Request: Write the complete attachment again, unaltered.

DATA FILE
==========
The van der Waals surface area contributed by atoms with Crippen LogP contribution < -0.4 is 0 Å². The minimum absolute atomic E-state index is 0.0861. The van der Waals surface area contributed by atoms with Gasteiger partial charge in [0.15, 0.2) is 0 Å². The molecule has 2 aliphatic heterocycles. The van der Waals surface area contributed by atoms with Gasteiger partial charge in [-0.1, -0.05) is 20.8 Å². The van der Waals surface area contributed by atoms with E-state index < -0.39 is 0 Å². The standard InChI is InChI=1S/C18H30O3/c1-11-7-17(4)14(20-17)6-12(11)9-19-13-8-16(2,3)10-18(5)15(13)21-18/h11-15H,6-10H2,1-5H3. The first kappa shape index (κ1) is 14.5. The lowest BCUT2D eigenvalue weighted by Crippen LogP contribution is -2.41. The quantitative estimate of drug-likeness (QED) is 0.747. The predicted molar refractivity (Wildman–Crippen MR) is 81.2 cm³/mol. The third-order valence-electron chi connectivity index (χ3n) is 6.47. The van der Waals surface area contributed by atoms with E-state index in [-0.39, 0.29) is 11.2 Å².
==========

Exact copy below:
The van der Waals surface area contributed by atoms with Crippen LogP contribution < -0.4 is 0 Å². The minimum absolute atomic E-state index is 0.0861. The van der Waals surface area contributed by atoms with Gasteiger partial charge in [0.15, 0.2) is 0 Å². The molecule has 2 aliphatic heterocycles. The van der Waals surface area contributed by atoms with Gasteiger partial charge in [-0.1, -0.05) is 20.8 Å². The van der Waals surface area contributed by atoms with E-state index < -0.39 is 0 Å². The standard InChI is InChI=1S/C18H30O3/c1-11-7-17(4)14(20-17)6-12(11)9-19-13-8-16(2,3)10-18(5)15(13)21-18/h11-15H,6-10H2,1-5H3. The first kappa shape index (κ1) is 14.5. The lowest BCUT2D eigenvalue weighted by Crippen LogP contribution is -2.41. The quantitative estimate of drug-likeness (QED) is 0.747. The predicted molar refractivity (Wildman–Crippen MR) is 81.2 cm³/mol. The third-order valence-electron chi connectivity index (χ3n) is 6.47. The van der Waals surface area contributed by atoms with E-state index in [-0.39, 0.29) is 11.2 Å².